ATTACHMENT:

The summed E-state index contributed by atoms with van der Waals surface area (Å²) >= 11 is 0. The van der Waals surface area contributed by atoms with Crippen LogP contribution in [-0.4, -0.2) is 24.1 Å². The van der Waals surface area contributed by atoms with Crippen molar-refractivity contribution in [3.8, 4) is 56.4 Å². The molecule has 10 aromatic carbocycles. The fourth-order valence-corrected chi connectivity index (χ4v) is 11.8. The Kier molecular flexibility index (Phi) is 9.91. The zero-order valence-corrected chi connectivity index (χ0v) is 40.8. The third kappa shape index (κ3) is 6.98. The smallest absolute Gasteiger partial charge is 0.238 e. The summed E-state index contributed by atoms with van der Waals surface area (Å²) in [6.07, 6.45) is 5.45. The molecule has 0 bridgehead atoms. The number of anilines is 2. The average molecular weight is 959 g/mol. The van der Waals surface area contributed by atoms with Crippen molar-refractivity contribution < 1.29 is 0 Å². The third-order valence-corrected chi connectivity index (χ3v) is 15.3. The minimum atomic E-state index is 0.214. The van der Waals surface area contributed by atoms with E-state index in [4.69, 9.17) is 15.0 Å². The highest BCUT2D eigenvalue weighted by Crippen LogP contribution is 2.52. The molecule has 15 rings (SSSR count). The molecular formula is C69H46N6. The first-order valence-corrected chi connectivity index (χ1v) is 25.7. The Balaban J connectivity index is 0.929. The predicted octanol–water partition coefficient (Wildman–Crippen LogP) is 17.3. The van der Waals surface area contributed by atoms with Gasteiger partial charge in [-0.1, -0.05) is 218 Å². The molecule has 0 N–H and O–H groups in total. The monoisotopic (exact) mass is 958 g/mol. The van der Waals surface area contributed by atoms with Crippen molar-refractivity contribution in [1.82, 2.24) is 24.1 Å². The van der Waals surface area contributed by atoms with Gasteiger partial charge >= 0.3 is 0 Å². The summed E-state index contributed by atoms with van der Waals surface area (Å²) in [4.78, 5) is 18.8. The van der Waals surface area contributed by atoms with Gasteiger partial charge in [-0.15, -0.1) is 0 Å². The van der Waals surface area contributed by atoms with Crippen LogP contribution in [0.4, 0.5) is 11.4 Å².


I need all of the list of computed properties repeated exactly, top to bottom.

The summed E-state index contributed by atoms with van der Waals surface area (Å²) >= 11 is 0. The van der Waals surface area contributed by atoms with Crippen LogP contribution in [-0.4, -0.2) is 24.1 Å². The van der Waals surface area contributed by atoms with Crippen molar-refractivity contribution in [3.8, 4) is 56.4 Å². The molecule has 10 aromatic carbocycles. The fourth-order valence-corrected chi connectivity index (χ4v) is 11.8. The Kier molecular flexibility index (Phi) is 9.91. The zero-order valence-corrected chi connectivity index (χ0v) is 40.8. The third kappa shape index (κ3) is 6.98. The smallest absolute Gasteiger partial charge is 0.238 e. The summed E-state index contributed by atoms with van der Waals surface area (Å²) in [6.07, 6.45) is 5.45. The molecule has 0 bridgehead atoms. The number of anilines is 2. The average molecular weight is 959 g/mol. The van der Waals surface area contributed by atoms with Crippen molar-refractivity contribution < 1.29 is 0 Å². The third-order valence-corrected chi connectivity index (χ3v) is 15.3. The minimum atomic E-state index is 0.214. The van der Waals surface area contributed by atoms with E-state index in [4.69, 9.17) is 15.0 Å². The highest BCUT2D eigenvalue weighted by Crippen LogP contribution is 2.52. The molecule has 15 rings (SSSR count). The molecular formula is C69H46N6. The first-order valence-corrected chi connectivity index (χ1v) is 25.7. The Balaban J connectivity index is 0.929. The predicted octanol–water partition coefficient (Wildman–Crippen LogP) is 17.3. The van der Waals surface area contributed by atoms with Gasteiger partial charge in [-0.1, -0.05) is 218 Å². The molecule has 0 N–H and O–H groups in total. The monoisotopic (exact) mass is 958 g/mol. The van der Waals surface area contributed by atoms with Crippen molar-refractivity contribution in [1.82, 2.24) is 24.1 Å². The van der Waals surface area contributed by atoms with Gasteiger partial charge >= 0.3 is 0 Å². The summed E-state index contributed by atoms with van der Waals surface area (Å²) in [4.78, 5) is 18.8. The van der Waals surface area contributed by atoms with Gasteiger partial charge in [-0.15, -0.1) is 0 Å². The van der Waals surface area contributed by atoms with Crippen LogP contribution in [0.4, 0.5) is 11.4 Å².